It's a lottery with a prize fund of \$1 000 000. You can enter as many times as you want. There's only one catch: the amount the winner gets is the the million dollars, divided by the total number of entries.

This was a game introduced by Douglas Hofstadter in Scientific American in August of 1983, and described in Martin Gardner's Mathematical Games column. Scientific American put up the money, and anyone could enter; all you had to was send them a postcard containing the number of entries you would like to make.

When someone sends in a postcard with a number on it, they get that number of tickets with their name on them put into a hat. When all the entries are in, one ticket is removed from the hat at random, and the person whose name is on that ticket wins the value of the pot, which is \$1 000 000 divided by the total number of tickets in the hat.

Simple as that.

Of course, it's not as simple as that. The more entries are sent in, the less the eventual winner would make. If the million readers of Scientific American all sent in a single entry, then the lucky winner would make \$1, which doesn't sound like such a good deal. So what to do?

Well, Gardner had run his own version of the Prisoner's Dilemma game in the previous two issues, and had introduced his idea of 'superrationality'. That is, you assume that everyone else is thinking the way you are, and make your decision on that basis. For the prisoner's dilemma, it inevitably leads to cooperation. For the Luring Lottery, Gardner calculates that the optimal course of action on this basis is to roll a 6667 sided die (on the assumption of about 10 000 entries) and send in a single entry if your number comes up. You don't have a huge chance of winning, but if you do win you can expect to make about \$520 000, which is enough to satisy the espresso needs of even the most extravagant Scientific American reader for some time.

With a smaller die you get more chance of getting something, but you win less; with a larger die the pot gets bigger but you stand less chance of getting anything. 6667 sides is the best.

Is this what everyone did? Is this what anyone did? I'm sure you can guess. The results were published in the September 1983 edition, and contained a table with part of the results of people sending in various numbers of entries:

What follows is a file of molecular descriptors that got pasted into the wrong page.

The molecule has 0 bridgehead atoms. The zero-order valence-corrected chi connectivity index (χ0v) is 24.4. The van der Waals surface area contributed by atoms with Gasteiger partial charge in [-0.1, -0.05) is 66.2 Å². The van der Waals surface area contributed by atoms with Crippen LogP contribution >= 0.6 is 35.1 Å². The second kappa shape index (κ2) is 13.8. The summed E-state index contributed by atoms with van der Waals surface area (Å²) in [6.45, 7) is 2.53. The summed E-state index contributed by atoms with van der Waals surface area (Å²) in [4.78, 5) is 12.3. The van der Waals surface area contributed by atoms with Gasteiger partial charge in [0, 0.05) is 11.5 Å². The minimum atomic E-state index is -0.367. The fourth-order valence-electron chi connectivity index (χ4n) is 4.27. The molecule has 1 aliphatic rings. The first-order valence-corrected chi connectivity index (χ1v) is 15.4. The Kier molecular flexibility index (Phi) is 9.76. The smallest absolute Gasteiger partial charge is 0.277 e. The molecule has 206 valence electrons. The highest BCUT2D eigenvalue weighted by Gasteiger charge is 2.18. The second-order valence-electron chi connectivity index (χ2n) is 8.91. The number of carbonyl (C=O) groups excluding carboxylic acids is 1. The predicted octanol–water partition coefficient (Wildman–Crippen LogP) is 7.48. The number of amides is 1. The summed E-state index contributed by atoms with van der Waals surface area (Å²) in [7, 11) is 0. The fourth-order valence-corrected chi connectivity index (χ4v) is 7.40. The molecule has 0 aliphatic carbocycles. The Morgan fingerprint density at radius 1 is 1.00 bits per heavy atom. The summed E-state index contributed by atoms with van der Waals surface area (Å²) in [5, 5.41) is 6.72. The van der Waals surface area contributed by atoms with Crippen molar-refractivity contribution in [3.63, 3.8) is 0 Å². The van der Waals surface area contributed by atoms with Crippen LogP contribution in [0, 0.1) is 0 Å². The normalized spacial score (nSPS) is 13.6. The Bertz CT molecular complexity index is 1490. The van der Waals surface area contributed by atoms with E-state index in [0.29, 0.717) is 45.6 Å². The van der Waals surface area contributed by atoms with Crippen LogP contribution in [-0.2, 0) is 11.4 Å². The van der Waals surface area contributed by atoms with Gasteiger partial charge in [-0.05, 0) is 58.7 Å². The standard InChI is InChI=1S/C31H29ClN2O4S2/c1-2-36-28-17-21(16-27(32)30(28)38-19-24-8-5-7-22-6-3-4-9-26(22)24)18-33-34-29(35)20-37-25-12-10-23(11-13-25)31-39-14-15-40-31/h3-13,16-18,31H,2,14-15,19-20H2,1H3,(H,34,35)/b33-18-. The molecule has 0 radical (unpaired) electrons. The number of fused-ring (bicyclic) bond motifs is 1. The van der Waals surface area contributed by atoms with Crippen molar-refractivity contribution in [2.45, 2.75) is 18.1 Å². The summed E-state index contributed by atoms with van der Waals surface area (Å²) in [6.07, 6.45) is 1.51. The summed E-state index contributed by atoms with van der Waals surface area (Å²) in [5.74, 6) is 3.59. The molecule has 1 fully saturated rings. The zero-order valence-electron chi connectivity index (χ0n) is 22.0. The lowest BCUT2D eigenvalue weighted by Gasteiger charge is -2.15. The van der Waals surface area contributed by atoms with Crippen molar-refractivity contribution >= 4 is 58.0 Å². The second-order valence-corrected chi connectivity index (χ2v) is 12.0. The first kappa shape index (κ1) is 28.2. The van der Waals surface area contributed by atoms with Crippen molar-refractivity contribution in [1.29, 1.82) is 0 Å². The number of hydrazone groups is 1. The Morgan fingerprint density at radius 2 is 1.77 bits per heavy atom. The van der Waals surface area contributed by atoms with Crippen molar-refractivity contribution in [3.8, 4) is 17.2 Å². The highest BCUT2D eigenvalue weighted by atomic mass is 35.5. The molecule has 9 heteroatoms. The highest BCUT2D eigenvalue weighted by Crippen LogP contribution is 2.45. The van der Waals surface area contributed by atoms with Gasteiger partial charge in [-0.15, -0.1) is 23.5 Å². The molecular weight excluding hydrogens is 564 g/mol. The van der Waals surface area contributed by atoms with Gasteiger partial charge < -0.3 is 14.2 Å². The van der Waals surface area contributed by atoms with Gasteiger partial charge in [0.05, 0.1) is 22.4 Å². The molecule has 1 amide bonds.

1: 1133
2: 31
3: 16
4: 8
5: 10
6: 0
7: 9
8: 1
9: 1
10: 49
100: 61
1000: 46
1 000 000: 33
602 300 000 000 000 000 000 000 (Avogadro's number): 1
Googol (10100): 9
Googolplex (10googol): 14

The sad thing is that it's not really surprising. No doubt the 14 people who sent in a googolplex entries thought they were guaranteed the win (of, by this point, \$0), and no doubt the people who sent in a single entry thought they were being perfectly fair (although as I mentioned above this is far from the case). It's possible some people did base their entry on a truly rational decision, and possible someone even scored their number on the 6667 sided die and sent in their entry, but we shall never know.

But there's more; the score chart is far from complete. Some people really, really wanted to win. There were postcards covered from top to bottom in tiny 9's, or exclamation marks signifying factorials, resulting in huge numbers, and the most extreme "exploited such powerful concepts of mathematical logic and set theory that to evaluate which one was the largest became a serious problem," and which the editors of Scientific American, mindful of their own sanity, didn't even attempt to decipher.

Needless to say, the very first of the huge entries (including the googols and googolplexes) reduced the value of the winnings to 0. And, since there was no reasonable way to evaluate the hugest numbers, there was no winner.

Is there a lesson to be learnt from all this? Probably; but not, I think, something we didn't already know.